After the priestly ordination of Hippolyte Guibert, Eugene wrote to Jean Baptiste Honorat, who had been unable to be present at the Oblate family celebration.

God knows with what joy and with what unspeakable consolation I pronounced the “scio et testificor” [ed. “I know him and I testify to his worthiness”]. You were represented at this ordination that one can say was “en famille” since all the priests who composed the presbytery and who imposed their hands on the chosen one belonged to the Society. May God bless our family!
It seems to me that in asking him to grant us men such as the one who has just been promoted to the priesthood, we have asked for all that we need. Holy priests, this is our wealth!

Letter to Jean Baptiste Honorat, 18 August 1825, EO VI n 194


A marble cutter, with chisel and hammer, was changing a stone into a statue. A preacher looking on said: “I wish I could deal such changing blows on stony hearts.” The workman answered: “Maybe you could, if you worked like me, upon your knees.” – A. T. Pierson

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  1. Eleanor Rabnett, Oblate Associate says:

    I can only imagine the joy of Eugene and the others as Hippolyte was ordained – it was a joyous occasion, this young man who was already a member of the community then becoming a priest. When we find something that makes us happy, that we find fulfilling we naturally want to share it with others. And on a strictly human level it is affirming when we choose a specific way of life that others want to join with us in that life. I actually loved Eugene’s phrase “Holy Priests, this is our wealth!” Yesterday evening when I reread the morning reflection I pondered on the “I” and the “we” and again found that it is in the “we” that the “I” finds life. The times in my life that I find and notice great joy are not only those times of peaceful contemplative prayer – they are the times that I celebrate with my community, they are in the sharing. It is then that I discover and rediscover my riches.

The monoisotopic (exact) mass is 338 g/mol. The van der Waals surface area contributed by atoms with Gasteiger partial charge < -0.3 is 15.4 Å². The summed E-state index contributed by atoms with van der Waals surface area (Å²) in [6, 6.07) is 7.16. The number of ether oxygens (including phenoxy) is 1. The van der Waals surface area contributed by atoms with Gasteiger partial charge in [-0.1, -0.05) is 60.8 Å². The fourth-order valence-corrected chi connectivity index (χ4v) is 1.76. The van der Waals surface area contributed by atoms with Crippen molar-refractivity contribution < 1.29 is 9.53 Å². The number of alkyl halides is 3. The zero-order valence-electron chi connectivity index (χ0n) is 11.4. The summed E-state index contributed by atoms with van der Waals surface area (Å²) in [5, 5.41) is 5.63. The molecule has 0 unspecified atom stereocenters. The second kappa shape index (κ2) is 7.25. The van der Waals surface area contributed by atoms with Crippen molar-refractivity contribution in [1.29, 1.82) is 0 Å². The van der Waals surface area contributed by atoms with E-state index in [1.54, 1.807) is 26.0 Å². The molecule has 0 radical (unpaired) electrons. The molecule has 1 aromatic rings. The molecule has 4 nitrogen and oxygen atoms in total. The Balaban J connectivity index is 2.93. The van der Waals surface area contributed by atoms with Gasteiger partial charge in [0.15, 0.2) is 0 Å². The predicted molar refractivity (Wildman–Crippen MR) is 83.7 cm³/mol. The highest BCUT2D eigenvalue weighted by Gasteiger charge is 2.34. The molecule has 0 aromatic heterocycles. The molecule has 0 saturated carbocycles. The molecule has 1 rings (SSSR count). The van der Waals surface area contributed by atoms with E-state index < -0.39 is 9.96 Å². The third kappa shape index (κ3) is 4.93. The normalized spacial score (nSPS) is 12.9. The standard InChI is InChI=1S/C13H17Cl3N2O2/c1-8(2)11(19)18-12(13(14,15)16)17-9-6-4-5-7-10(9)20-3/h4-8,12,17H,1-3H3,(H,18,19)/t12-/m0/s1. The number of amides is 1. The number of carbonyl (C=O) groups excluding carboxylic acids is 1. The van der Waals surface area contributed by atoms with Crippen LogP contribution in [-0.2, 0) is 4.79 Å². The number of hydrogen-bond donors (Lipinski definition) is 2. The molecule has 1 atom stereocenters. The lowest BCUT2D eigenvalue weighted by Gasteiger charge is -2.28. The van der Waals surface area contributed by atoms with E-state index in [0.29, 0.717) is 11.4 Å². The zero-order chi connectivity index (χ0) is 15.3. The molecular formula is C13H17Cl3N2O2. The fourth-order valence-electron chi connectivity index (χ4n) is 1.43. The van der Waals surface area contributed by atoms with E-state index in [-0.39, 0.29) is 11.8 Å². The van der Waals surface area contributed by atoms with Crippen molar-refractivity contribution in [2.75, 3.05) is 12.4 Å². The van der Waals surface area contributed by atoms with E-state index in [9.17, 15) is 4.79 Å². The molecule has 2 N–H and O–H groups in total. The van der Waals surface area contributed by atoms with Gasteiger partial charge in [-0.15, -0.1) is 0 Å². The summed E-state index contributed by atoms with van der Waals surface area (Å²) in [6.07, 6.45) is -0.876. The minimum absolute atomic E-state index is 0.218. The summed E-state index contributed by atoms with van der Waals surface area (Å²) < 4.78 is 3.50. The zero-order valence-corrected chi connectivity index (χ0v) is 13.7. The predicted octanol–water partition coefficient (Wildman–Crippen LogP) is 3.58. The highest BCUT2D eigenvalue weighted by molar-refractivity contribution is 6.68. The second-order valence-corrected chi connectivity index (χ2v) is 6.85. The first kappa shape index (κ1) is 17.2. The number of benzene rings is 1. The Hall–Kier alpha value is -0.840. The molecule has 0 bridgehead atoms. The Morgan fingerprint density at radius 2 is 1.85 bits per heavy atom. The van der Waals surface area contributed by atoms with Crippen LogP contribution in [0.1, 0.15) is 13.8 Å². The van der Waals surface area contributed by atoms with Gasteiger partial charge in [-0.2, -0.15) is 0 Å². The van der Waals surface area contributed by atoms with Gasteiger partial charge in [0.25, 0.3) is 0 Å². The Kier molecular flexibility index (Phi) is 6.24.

Perhaps though it is in “how” we share and celebrate. I found myself bristling a little as I read Pierson’s quote. It ‘pushed my buttons’. I recently returned from a visit where everything had to be done one specific way, no deviation and no allowance for anything different. This applied to stance and posture and what was deemed to be real prayer when in church, to how dishes were stacked at home and clothing laid out. There was one way only and that was the right way according to one person; anything different was not tolerated. The sting of it was not always pointed at me for I was a visitor but it was always there, visible and deadly. It was a painful visit, and there seem to be no openness to the ‘other’. I see the preacher and the marble cutter each being able to bring out the beauty of God’s creation but in different ways. If we share who we are and allow others to share themselves with us we will walk together in incredible beauty and will then see our riches, our wealth. And as I write this I beg God to remind me of my words the next time I try to get others to do it ‘my way’ simply because it is the way with which I am most comfortable.

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